Relying on the framework agreement alone, uncertainty about what exactly the rules are and how they should be implemented have caused confusion and long delays on the border.

The roadblocks

Progress in the multi-faceted negotiations to bash out a treaty and determine Gibraltar’s place in the post-Brexit world have repeatedly stumbled over the same roadblocks.

The main one is the issue of the border. Known in Spain and Gibraltar as La Línea – meaning ‘the line’ in reference to the Spanish town directly across the border, La Línea de la Concepción – the subject of the border and who exactly will patrol it (and on which side) has been a constant sticking point in negotiations.

Madrid and Brussels have approached the British government with a proposal for removing the border fence between Spain and Gibraltar in order to ease freedom of movement, Spain’s Foreign Minister José Manuel Albares said in late November 2022. There has been no immediate response from London.

The Gibraltarians refuse to accept Spanish boots on the ground and would prefer the European-wide Frontex border force. The British government feel this would be an impingement on British sovereignty. There’s also been the persistent issues of VAT and corporation tax considerations, as well as the British Navy base and how to police the waters around it.

Though there had been reports that the ongoing British driving license in Spain fiasco had been one of the reasons negotiations had stalled, the British ambassador to Spain Hugh Elliot categorically denied any connection between the issue of Gibraltar’s Brexit deal and British driving licence recognition earlier in November.

READ ALSO: CONFIRMED: Deal on UK licences in Spain agreed but still no exchange date

On different pages?

Not only do the long-standing sticking points remain, but it also seems that the various negotiating parties are on slightly different pages with regards to how exactly each seems to think the negotiations are going.

Judging by reports in the Spanish press in recent weeks, it appears that many in Spain may believe the negotiations are wrapping up and a conclusion could be found by New Year. This perception comes largely from comments made by Pascual Navarro, Spain’s State Secretary to the EU. Speaking to reporters in Brussels, Navarro claimed that negotiations have advanced so well that they were now only working ‘on the commas’ of the text – that is to say, tidying it up.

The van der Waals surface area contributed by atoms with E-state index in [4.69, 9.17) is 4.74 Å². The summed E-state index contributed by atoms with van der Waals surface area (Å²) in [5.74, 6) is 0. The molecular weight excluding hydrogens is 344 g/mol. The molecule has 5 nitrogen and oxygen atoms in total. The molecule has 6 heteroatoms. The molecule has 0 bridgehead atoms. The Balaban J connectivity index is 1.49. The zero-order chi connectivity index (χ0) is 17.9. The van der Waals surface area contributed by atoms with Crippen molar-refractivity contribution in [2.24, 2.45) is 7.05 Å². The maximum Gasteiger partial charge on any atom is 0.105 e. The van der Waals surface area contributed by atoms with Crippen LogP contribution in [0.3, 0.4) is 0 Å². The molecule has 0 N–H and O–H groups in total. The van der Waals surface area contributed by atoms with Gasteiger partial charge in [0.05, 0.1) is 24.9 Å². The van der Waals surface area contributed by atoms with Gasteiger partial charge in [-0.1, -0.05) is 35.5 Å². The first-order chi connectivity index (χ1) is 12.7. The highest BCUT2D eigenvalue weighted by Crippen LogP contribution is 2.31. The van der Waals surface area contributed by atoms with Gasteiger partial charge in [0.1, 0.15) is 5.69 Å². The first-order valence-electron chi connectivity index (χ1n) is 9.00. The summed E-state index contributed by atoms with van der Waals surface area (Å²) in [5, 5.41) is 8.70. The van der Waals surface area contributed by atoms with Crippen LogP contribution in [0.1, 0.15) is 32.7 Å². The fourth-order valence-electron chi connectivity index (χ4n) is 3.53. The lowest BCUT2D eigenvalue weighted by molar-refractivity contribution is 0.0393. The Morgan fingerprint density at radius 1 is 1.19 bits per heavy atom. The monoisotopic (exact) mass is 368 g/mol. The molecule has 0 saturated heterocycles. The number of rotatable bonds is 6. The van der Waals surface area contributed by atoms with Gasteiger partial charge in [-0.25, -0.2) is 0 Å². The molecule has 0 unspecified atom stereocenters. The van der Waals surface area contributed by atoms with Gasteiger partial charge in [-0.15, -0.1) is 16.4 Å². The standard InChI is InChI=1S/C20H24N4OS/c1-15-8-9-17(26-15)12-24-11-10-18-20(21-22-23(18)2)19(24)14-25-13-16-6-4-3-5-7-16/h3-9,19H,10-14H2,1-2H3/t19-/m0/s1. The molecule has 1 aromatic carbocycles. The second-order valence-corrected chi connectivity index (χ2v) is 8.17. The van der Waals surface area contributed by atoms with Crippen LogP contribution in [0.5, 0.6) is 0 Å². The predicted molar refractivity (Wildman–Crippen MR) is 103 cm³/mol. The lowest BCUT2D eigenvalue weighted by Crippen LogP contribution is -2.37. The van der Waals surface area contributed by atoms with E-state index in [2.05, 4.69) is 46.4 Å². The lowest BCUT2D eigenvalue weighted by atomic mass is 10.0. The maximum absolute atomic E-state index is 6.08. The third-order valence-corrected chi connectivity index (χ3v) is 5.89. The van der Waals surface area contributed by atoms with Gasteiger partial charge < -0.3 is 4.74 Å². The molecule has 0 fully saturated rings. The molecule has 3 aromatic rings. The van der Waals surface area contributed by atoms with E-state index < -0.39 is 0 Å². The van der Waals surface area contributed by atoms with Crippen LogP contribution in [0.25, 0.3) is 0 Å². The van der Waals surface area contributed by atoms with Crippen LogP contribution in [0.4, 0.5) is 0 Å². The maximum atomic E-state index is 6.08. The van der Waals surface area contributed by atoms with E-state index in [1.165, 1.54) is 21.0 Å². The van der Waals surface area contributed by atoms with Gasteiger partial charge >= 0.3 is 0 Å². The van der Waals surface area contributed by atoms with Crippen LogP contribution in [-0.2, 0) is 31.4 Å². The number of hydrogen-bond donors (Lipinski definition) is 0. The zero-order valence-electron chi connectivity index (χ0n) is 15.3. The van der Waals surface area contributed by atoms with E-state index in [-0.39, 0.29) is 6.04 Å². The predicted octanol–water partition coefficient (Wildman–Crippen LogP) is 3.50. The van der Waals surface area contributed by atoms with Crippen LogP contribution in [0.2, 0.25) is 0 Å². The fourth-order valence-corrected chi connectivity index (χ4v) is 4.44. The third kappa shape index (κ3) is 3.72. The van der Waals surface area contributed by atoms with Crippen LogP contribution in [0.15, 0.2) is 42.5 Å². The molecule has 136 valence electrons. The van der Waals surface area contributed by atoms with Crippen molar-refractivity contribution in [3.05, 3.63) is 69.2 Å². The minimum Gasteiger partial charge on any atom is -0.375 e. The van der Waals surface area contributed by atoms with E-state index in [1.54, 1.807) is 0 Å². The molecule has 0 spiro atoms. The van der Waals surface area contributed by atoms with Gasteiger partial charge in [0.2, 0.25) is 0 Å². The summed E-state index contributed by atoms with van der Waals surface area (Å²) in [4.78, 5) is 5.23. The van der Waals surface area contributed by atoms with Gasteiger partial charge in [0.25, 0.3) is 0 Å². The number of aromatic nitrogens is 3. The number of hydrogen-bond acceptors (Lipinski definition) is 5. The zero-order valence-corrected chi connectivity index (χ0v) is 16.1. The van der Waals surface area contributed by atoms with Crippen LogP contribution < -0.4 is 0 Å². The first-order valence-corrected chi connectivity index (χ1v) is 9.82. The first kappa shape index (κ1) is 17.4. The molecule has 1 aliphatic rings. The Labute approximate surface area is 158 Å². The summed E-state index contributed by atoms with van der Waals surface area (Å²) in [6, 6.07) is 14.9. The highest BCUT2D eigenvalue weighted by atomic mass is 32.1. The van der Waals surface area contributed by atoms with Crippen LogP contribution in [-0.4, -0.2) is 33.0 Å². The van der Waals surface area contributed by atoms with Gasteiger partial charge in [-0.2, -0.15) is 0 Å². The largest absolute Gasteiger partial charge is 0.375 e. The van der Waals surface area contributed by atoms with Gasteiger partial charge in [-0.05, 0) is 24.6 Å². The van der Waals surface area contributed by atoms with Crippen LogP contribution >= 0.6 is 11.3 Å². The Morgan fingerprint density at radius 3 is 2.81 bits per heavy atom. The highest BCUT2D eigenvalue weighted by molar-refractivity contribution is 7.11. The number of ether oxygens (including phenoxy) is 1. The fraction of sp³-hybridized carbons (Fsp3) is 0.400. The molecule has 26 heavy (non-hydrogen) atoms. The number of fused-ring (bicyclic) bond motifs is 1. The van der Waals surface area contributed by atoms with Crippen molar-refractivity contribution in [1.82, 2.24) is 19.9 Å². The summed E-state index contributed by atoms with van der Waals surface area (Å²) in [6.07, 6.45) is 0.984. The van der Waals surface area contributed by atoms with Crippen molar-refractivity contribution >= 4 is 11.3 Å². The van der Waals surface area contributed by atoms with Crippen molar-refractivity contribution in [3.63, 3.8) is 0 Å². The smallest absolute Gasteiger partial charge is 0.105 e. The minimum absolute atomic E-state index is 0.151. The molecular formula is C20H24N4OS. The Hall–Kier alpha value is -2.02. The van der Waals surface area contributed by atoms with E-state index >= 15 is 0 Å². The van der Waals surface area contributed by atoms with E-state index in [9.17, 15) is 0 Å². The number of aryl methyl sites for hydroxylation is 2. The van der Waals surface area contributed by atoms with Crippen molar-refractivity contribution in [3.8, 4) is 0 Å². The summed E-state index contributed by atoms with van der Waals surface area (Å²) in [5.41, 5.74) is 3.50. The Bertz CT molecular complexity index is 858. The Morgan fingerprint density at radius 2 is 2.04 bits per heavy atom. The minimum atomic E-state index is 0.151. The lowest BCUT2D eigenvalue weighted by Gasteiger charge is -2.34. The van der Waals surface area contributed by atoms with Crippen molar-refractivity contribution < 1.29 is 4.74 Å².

According to Gibraltar’s Chief Minister Fabian Picardo, though negotiations are ongoing, “we’re not there yet”. (Photo: JORGE GUERRERO/AFP)

“No issue that is blocked,” he said. “All of the text is on the table.” A full treaty, he suggested, could be signed “before the end of the year.”

Yet it seems the Gibraltarians don’t quite see the progress as positively as their neighbours. Last week the Gibraltar government, known as No.6, acknowledged Navarro’s optimism.

According to Gibraltar’s Chief Minister Fabian Picardo however, though negotiations are ongoing, “we’re not there yet”.

No.6 remains positive and hopes for a deal, but in recent weeks has also published technical contingency plans for businesses to prepare for what they are calling a ‘Non-Negotiated Outcome’ – effectively a ‘no-deal’ in normal Brexit jargon.

The UK, however, seem to be somewhere in the middle. Like Navarro, the British Foreign Secretary James Cleverly recently suggested at a House of Commons select committee that only “a relatively small number” of issues remain to be resolved.

However, he also acknowledged the possibility of a non-negotiated outcome. “I think it’s legitimate to look at that [planning for a non-negotiated outcome] as part of our thinking,” Mr Cleverly said. “But obviously we are trying to avoid an NNO.”

Election year

If no deal is found by New Year, that would mean that negotiations drag into 2023 – election years for both Picardo and Pedro Sánchez, Spain’s Prime Minister.

Gibraltar is expected to have elections sometime in the second-half of the year, and Sánchez has to call an election by the end of 2023.

In many ways, Spanish domestic politics has the potential to play a far greater role in Gibraltar’s fate than British politics. In fact, the shadow of Spanish politics looms over these negotiations and the future relationship between Spain and Gibraltar, the UK and Spain, and the UK and EU.

If Sánchez’s PSOE were to lose the election, which according to the latest polling data is the most probable outcome, then it would be likely that Spain’s centre-right party PP would seek to renegotiate, if not outright reject, any deal made.

READ ALSO: Who will win Spain’s 2023 election – Sánchez or Feijóo?

If PP are unable to secure a ruling majority, however, they may well be forced to rely on the far-right party Vox, who have often used nationalist anti-Gibraltar rhetoric as a political weapon. If Vox were to enter into government, which is unlikely but a possibility, it’s safe to say any agreement – if one is even reached before then – would be torn up and the Spanish government would take a much harder line in negotiations.

As the consequences of Brexit churn on in Britain, in Gibraltar uncertainty looms.